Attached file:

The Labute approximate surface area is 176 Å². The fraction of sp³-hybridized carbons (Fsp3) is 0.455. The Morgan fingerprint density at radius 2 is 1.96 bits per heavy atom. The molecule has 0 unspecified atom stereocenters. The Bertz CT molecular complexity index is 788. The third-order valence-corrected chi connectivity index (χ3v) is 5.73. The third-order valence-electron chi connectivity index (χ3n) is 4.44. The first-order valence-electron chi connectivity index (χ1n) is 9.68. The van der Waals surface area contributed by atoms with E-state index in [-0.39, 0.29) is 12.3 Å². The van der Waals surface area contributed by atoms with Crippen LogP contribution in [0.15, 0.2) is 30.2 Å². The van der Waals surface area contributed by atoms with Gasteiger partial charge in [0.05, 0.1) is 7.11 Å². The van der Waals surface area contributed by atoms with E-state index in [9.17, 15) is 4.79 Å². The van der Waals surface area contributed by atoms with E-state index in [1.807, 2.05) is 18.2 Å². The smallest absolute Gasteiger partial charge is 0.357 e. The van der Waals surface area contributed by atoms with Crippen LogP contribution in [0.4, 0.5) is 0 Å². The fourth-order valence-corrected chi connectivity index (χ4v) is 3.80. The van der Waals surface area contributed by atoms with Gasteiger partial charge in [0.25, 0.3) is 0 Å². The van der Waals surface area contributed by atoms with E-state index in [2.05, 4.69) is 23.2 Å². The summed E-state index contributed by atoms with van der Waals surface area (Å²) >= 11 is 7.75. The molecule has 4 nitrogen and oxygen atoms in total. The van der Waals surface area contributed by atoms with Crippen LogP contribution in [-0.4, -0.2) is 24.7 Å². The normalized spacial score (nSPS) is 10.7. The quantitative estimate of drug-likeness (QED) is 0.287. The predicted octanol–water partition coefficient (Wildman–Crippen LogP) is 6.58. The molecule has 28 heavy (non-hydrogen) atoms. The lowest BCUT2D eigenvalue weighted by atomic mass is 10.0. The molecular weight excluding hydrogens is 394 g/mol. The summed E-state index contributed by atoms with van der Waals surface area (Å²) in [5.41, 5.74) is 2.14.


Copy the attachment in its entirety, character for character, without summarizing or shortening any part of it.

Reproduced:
The Labute approximate surface area is 176 Å². The fraction of sp³-hybridized carbons (Fsp3) is 0.455. The Morgan fingerprint density at radius 2 is 1.96 bits per heavy atom. The molecule has 0 unspecified atom stereocenters. The Bertz CT molecular complexity index is 788. The third-order valence-corrected chi connectivity index (χ3v) is 5.73. The third-order valence-electron chi connectivity index (χ3n) is 4.44. The first-order valence-electron chi connectivity index (χ1n) is 9.68. The van der Waals surface area contributed by atoms with E-state index in [-0.39, 0.29) is 12.3 Å². The van der Waals surface area contributed by atoms with Crippen LogP contribution in [0.15, 0.2) is 30.2 Å². The van der Waals surface area contributed by atoms with Gasteiger partial charge in [0.05, 0.1) is 7.11 Å². The van der Waals surface area contributed by atoms with E-state index in [9.17, 15) is 4.79 Å². The van der Waals surface area contributed by atoms with E-state index in [1.807, 2.05) is 18.2 Å². The smallest absolute Gasteiger partial charge is 0.357 e. The van der Waals surface area contributed by atoms with Crippen LogP contribution in [0.4, 0.5) is 0 Å². The fourth-order valence-corrected chi connectivity index (χ4v) is 3.80. The van der Waals surface area contributed by atoms with Gasteiger partial charge in [0.25, 0.3) is 0 Å². The van der Waals surface area contributed by atoms with E-state index in [2.05, 4.69) is 23.2 Å². The summed E-state index contributed by atoms with van der Waals surface area (Å²) >= 11 is 7.75. The molecule has 4 nitrogen and oxygen atoms in total. The van der Waals surface area contributed by atoms with Crippen LogP contribution in [-0.4, -0.2) is 24.7 Å². The normalized spacial score (nSPS) is 10.7. The quantitative estimate of drug-likeness (QED) is 0.287. The predicted octanol–water partition coefficient (Wildman–Crippen LogP) is 6.58. The molecule has 28 heavy (non-hydrogen) atoms. The lowest BCUT2D eigenvalue weighted by atomic mass is 10.0. The molecular weight excluding hydrogens is 394 g/mol. The summed E-state index contributed by atoms with van der Waals surface area (Å²) in [5.41, 5.74) is 2.14.